As I sit here updating the Transum website I have the radio on for a little bit of background noise. The presenter (Max Mallen) has just asked the following riddle:
If I start at five and add six I get eleven but if I start at six and add seven I get one. What am I?
Listeners were invited to send a message to the studio with their answers so I did! Can you figure out what the answer is? My answer is at the end of this newsletter.
This month contains Pi Day on the 14th March. I would like to direct you to some resources that will help make the day memorable. They are all linked from the 14th March Starter of the Day page. The main, fun activity is a memory competition in which pupils work to commit as many digits of pi to memory as possible. Further down that page you will find links to more traditional pi activities involving areas and circumferences of circles. There are also some unexpected facts, videos and jokes on that page.
Some schools make a big deal of Pi Day. Each year their Pi Day will have a different theme. Recently Craig Barton interviewed top Scottish Maths Teacher Chris Smith who talked about his school’s themes from previous years. I’ve included an excerpt of the interview in this month’s podcast. Let me know what you do with your pupils on Pi Day.
During February the Volume and Surface Area activities were updated on the Transum Website. There are now more questions grouped in more levels and additionally more exam-style questions for the older student. Not all levels will be suitable for every student so you will need to click on the ‘Description’ tab to see the content of the levels and then direct your students to the appropriate levels.
Continuing the story of me listening to the radio as I work, last Sunday Elaine Paige on BBC Radio 2 had a two hour program in which every song she played had a number in the title. My immediate reaction was that this idea could make an interesting activity for the Transum website. Then on further reflection I decided that you had to be of a ‘certain age’ to know the songs she was playing so I tossed the idea into the bin.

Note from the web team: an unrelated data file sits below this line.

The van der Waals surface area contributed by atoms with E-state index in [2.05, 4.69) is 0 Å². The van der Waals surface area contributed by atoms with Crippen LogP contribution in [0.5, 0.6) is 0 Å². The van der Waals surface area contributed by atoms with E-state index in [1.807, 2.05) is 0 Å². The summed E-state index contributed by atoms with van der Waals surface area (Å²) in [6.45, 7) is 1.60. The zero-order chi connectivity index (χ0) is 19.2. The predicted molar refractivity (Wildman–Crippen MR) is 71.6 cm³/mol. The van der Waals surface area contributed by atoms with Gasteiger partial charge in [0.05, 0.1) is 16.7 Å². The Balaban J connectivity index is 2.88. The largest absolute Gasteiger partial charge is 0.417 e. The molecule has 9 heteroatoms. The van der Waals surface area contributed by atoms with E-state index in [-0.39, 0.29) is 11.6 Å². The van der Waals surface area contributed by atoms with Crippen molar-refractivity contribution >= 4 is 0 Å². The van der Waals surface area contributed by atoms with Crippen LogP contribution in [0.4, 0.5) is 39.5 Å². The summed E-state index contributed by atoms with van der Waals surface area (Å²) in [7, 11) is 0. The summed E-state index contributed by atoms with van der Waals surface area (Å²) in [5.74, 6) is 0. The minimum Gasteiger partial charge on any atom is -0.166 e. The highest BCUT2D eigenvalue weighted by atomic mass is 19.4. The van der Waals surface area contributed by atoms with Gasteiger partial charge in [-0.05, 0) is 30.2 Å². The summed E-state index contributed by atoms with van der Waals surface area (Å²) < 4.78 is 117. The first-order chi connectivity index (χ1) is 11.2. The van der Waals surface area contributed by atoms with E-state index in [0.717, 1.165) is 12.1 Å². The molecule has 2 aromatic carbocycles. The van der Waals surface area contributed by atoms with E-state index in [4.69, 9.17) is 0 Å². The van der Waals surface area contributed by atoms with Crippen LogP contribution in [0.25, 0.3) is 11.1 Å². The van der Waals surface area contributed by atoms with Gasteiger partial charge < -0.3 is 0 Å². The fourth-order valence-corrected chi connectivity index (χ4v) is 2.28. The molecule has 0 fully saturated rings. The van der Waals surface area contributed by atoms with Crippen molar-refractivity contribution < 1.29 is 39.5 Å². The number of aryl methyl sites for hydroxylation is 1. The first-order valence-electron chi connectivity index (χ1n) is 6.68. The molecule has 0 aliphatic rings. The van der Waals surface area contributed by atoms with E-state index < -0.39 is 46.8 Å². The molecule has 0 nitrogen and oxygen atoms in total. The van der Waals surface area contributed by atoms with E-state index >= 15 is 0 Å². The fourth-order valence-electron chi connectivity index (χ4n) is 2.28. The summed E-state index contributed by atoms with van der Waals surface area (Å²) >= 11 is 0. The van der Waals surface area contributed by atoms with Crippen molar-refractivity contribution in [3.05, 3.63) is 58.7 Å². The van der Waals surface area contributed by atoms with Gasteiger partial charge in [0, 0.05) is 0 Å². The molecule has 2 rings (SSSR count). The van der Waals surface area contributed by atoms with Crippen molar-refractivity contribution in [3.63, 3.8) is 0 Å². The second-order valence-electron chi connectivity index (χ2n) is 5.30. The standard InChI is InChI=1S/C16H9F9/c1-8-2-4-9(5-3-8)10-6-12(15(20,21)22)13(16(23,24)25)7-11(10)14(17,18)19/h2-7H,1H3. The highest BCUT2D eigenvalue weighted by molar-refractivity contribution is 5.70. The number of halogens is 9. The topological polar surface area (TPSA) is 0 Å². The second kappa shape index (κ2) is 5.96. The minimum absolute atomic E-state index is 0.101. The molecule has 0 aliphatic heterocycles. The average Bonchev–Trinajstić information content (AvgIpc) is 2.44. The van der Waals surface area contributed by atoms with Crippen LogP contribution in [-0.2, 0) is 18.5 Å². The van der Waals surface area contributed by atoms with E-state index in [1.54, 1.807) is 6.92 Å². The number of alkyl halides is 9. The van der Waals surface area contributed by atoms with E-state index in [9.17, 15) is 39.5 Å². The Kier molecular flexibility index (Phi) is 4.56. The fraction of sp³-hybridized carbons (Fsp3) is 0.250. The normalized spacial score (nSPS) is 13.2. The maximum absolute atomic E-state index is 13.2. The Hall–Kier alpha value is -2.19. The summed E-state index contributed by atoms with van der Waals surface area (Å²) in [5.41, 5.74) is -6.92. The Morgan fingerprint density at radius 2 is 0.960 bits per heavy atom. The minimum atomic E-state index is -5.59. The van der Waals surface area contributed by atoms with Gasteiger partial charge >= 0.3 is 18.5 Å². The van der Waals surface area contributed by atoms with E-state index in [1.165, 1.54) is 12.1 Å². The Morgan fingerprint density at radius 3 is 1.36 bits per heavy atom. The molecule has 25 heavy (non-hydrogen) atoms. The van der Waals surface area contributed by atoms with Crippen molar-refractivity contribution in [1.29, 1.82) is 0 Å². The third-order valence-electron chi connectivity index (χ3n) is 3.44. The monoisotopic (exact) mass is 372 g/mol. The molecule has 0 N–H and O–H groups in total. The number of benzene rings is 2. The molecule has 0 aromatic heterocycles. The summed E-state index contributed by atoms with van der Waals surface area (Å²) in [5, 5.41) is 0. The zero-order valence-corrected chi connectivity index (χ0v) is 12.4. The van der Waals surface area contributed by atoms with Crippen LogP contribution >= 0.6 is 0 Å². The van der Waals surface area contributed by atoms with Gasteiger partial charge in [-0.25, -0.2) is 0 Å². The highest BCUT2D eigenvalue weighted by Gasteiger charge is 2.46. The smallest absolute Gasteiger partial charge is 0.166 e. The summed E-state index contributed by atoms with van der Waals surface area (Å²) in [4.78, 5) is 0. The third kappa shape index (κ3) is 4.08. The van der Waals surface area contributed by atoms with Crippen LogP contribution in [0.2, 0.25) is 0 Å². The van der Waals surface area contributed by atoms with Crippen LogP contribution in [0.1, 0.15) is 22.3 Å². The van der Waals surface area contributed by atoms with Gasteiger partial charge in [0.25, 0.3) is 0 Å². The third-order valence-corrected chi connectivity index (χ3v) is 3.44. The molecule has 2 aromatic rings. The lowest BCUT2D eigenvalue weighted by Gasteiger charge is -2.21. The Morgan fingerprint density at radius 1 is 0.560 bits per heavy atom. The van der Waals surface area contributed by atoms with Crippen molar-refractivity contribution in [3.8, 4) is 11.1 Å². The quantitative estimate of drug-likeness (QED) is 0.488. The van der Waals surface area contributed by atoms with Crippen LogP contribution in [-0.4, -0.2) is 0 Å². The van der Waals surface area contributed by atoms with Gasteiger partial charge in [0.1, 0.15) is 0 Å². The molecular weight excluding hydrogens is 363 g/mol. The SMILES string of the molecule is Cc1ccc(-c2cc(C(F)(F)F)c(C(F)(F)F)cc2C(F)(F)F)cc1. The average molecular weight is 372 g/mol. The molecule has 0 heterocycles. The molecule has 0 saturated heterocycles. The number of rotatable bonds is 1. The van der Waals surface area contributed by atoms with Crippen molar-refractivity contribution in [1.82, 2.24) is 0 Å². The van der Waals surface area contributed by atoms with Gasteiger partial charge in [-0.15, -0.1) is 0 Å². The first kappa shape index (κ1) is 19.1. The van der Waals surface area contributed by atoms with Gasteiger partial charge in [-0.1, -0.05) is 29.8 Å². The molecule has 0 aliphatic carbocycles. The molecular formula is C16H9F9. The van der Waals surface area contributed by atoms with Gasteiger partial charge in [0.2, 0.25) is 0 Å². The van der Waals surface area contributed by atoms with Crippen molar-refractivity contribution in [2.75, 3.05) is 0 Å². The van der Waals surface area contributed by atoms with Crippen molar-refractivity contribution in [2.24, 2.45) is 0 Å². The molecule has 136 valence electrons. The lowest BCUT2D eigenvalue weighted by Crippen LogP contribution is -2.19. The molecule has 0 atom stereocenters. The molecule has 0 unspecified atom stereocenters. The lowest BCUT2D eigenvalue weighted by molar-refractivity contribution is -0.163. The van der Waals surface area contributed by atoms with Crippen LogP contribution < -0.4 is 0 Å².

After discussing the Royal Game of Ur, a Transum activity got a mention on the Frank Skinner Saturday morning show on Absolute Radio. If you haven’t used the Remainder Race yet I highly recommend it. It is based on the ancient Ur game but the moves are determined by calculating remainders. It provides fun numeracy practice in the last 20 minutes of your lesson. The audio recorded from the radio show is in this month’s podcast.
A 2018 paper suggesting that people who have a surname beginning with a letter towards the end of the alphabet are more likely to end up academically and professionally undistinguished. How did I know this? Yes, you guessed it, on the radio. Well not strictly the radio but a podcast called No Such Thing As A Fish. You can hear the excerpt in this month’s podcast.
Pancake day is on the 5th March this year. Here is the Transum virtual pancake tossing activity which let’s pupils participate in a themed challenge while developing their mathematics. You could also demonstrate the rules using real pancakes which the pupils could eat at the end of the lesson with lashings of sugar and lemon juice … or maybe not!
The answer to the puzzle of the month is time! If you start at 6am and add seven hours it will be 1pm. The official answer is 'a clock'. Did you get it?
That's all for this month, enjoy your pancakes and pies,
PS. I am terrified of negative numbers. I will stop at nothing to avoid them!
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